- No room for a SD, miniSD or microSD card – a step away from the norm. I knew people who migrated photos, message history and contacts from one phone to another via an SD card of some type
I wasn’t Apple’s core target market at the time, Steve Jobs used to have a RAZR handset.
As the software was demoed some things became apparent:
- One of the key features at the time was visual voicemail. This allowed you to access your voicemails in a non-linear order. This required deep integration with the carrier. In the end this feature hasn’t been adopted by all carriers that support the iPhone. I still don’t enjoy that feature. I was atypical at the time as I had a SIM only contact with T-Mobile (now EE), but it was seemed obvious that Apple would pick carrier partners carefully
- There was no software developer kit, instead Apple encouraged developers to build web services for the iPhone’s diminutive screen. Even on today’s networks that approach is hit-and-miss
- The iPhone didn’t support Flash or Flash Lite. It is hard to explain how much web functionality and content was made in Adobe Flash format at the time. By comparison Nokia did support Flash, so you could enjoy a fuller web experience
- The virtual keyboard was a poor substitute for Palm’s Graffiti or a hardware keyboard – which was the primary reason that BlackBerry users held out for such a long time
- The device was expensive. I was used to paying for my device but wasn’t used to paying for one AND being tied into an expensive two year contract
- Once iPhones hit the street, I was shocked at the battery life of the device. It wouldn’t last a work day, which was far inferior to Nokia
I eventually moved to the Apple iPhone with the 3GS. Nokia’s achilles’ heel had been its address book which would brick when you synched over a 1,000 contacts into it.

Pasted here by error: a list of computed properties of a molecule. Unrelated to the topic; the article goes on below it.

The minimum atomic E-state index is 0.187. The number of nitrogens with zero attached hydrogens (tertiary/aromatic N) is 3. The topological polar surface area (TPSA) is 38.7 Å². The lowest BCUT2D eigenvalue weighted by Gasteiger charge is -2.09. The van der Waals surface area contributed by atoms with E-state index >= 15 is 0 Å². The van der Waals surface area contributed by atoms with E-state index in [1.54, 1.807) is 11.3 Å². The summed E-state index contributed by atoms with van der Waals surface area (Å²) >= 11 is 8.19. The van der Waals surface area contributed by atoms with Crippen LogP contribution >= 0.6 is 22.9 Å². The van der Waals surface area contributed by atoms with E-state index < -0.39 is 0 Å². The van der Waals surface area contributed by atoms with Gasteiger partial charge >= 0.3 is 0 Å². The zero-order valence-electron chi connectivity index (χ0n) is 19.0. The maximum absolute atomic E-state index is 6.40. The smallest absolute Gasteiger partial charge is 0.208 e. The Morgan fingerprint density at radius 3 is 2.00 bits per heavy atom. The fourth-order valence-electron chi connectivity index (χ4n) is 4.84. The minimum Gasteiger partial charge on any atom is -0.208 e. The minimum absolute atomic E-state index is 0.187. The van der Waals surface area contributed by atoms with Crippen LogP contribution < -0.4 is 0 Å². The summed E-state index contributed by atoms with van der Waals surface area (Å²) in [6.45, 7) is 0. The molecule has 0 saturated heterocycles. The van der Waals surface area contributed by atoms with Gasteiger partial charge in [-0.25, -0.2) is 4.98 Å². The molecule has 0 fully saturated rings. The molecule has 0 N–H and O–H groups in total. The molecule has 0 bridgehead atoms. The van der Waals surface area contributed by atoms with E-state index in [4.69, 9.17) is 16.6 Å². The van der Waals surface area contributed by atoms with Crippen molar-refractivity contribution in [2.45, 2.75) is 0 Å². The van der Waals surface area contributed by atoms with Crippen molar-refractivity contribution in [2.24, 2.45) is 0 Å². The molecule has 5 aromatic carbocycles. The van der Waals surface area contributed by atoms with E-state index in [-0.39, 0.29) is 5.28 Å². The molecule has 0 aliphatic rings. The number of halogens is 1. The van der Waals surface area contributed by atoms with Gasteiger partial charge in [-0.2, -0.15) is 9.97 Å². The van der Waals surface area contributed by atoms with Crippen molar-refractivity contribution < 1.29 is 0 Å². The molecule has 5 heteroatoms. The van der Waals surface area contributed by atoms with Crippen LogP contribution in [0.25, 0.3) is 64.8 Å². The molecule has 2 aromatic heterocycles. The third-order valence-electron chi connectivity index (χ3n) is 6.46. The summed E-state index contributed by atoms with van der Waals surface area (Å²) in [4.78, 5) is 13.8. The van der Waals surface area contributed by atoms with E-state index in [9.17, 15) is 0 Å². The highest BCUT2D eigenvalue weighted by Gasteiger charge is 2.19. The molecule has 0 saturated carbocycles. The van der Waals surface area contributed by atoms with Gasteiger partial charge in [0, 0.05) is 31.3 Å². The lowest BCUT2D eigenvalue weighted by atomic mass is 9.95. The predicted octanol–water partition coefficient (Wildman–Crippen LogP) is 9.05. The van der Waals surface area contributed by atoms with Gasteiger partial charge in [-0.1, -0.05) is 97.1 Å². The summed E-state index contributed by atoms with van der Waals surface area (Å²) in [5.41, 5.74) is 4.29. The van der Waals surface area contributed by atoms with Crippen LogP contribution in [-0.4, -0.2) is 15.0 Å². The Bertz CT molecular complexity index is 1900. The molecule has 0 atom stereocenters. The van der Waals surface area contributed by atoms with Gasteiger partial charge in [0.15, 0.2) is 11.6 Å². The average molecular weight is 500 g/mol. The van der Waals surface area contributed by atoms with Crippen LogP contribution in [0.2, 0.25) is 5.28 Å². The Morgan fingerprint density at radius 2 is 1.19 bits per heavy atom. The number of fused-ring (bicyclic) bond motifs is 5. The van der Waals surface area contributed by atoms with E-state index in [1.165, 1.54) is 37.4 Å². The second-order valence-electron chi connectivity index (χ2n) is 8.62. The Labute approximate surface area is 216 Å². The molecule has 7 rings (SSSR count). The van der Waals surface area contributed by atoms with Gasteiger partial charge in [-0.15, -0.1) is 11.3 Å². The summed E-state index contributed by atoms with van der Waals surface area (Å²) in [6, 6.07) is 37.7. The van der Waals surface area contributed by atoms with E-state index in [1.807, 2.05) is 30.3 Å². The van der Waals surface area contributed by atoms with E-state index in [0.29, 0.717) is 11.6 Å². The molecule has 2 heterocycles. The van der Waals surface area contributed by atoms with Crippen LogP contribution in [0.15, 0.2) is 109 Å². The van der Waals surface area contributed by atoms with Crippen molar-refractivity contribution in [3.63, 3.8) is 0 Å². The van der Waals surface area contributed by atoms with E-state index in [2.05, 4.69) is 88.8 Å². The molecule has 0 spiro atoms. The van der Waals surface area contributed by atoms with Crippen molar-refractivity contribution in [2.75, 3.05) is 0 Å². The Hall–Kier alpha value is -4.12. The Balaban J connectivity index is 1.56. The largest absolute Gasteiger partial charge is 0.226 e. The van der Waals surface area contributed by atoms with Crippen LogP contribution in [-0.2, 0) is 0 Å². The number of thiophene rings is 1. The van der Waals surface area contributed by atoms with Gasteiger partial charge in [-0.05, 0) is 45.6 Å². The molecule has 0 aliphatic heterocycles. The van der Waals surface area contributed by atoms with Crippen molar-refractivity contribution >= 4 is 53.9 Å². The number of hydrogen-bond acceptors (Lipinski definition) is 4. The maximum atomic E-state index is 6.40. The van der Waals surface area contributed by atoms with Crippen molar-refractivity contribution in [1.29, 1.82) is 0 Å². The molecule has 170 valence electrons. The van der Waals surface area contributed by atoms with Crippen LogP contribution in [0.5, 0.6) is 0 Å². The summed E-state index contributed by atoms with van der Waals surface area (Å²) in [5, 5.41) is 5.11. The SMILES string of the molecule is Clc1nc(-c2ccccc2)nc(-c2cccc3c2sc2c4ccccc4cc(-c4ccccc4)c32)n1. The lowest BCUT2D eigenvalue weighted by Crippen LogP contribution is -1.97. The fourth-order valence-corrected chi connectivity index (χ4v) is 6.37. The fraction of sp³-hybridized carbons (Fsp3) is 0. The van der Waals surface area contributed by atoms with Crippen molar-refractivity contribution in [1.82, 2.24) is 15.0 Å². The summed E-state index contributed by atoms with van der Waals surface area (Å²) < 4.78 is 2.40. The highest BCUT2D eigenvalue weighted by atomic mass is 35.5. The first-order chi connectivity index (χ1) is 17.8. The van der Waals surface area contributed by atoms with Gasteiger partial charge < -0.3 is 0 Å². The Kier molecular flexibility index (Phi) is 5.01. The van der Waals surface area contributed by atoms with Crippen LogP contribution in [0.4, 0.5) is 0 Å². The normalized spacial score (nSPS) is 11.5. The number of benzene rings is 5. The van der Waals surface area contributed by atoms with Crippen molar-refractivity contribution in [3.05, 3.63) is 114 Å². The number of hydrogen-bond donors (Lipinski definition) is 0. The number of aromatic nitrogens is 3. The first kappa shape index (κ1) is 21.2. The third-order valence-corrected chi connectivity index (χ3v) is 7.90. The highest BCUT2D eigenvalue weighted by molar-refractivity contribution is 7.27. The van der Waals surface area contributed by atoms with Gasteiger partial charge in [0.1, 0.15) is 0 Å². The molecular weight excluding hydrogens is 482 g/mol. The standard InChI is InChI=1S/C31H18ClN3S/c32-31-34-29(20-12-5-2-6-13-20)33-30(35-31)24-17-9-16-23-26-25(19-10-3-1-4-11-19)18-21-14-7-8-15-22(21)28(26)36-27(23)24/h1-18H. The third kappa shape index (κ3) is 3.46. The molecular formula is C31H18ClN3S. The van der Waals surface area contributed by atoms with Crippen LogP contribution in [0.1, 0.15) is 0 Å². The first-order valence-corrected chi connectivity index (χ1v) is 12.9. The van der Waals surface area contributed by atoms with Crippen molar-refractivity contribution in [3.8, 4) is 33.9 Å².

By comparison Apple’s contacts application just as well as Palm’s had before it. Despite the app store, many apps that I relied upon like CityTime, MetrO and the Opera browser took their time to get on the iPhone platform. Palm already was obviously in trouble, BlackBerry had never impressed me and Windows phone still wasn’t a serious option. Android would have required me to move my contacts, email and calendar over to Google – which wasn’t going to happen.
The display advertising market has moved on from where it was 20 years ago in terms of poor ad placement. Conference speakers and trainers still trot out the same story about knives and suitcase sets advertised next to to the story of a murder. The murderer had apparently stabbed their victim with a knife and put the body in a suitcase for disposal.
However you still get less extreme examples of unfortunate ad placement like this one from Under Armour.
At the end of January I wrote a blog post about the landmark collection by Louis Vuitton and Supreme.
I delved into the history of streetwear and the deep connection it shared with luxury brands. This linkage came from counterfeit products, brand and design language appropriation.